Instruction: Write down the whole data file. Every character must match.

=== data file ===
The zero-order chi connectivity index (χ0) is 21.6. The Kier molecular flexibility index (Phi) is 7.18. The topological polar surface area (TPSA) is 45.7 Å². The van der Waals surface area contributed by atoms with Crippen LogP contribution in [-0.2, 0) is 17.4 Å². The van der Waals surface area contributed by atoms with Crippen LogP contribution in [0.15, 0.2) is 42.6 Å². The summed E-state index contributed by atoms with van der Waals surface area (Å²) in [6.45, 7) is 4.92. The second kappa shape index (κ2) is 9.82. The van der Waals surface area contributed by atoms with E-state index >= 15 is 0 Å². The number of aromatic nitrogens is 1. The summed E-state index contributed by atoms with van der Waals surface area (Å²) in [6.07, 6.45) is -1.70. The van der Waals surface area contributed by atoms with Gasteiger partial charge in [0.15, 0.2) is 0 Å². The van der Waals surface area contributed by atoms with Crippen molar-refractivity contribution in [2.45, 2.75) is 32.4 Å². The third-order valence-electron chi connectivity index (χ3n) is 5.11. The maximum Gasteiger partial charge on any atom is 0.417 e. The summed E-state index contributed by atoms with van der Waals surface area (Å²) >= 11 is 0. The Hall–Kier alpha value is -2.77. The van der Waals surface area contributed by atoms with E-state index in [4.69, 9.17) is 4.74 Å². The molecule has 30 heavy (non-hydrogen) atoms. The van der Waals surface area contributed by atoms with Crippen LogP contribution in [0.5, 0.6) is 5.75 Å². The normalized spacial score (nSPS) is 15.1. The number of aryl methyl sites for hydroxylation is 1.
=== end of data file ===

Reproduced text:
The zero-order chi connectivity index (χ0) is 21.6. The Kier molecular flexibility index (Phi) is 7.18. The topological polar surface area (TPSA) is 45.7 Å². The van der Waals surface area contributed by atoms with Crippen LogP contribution in [-0.2, 0) is 17.4 Å². The van der Waals surface area contributed by atoms with Crippen LogP contribution in [0.15, 0.2) is 42.6 Å². The summed E-state index contributed by atoms with van der Waals surface area (Å²) in [6.45, 7) is 4.92. The second kappa shape index (κ2) is 9.82. The van der Waals surface area contributed by atoms with E-state index >= 15 is 0 Å². The number of aromatic nitrogens is 1. The summed E-state index contributed by atoms with van der Waals surface area (Å²) in [6.07, 6.45) is -1.70. The van der Waals surface area contributed by atoms with Gasteiger partial charge in [0.15, 0.2) is 0 Å². The van der Waals surface area contributed by atoms with Crippen molar-refractivity contribution in [2.45, 2.75) is 32.4 Å². The third-order valence-electron chi connectivity index (χ3n) is 5.11. The maximum Gasteiger partial charge on any atom is 0.417 e. The summed E-state index contributed by atoms with van der Waals surface area (Å²) >= 11 is 0. The Hall–Kier alpha value is -2.77. The van der Waals surface area contributed by atoms with E-state index in [4.69, 9.17) is 4.74 Å². The molecule has 30 heavy (non-hydrogen) atoms. The van der Waals surface area contributed by atoms with Crippen LogP contribution in [0.5, 0.6) is 5.75 Å². The normalized spacial score (nSPS) is 15.1. The number of aryl methyl sites for hydroxylation is 1.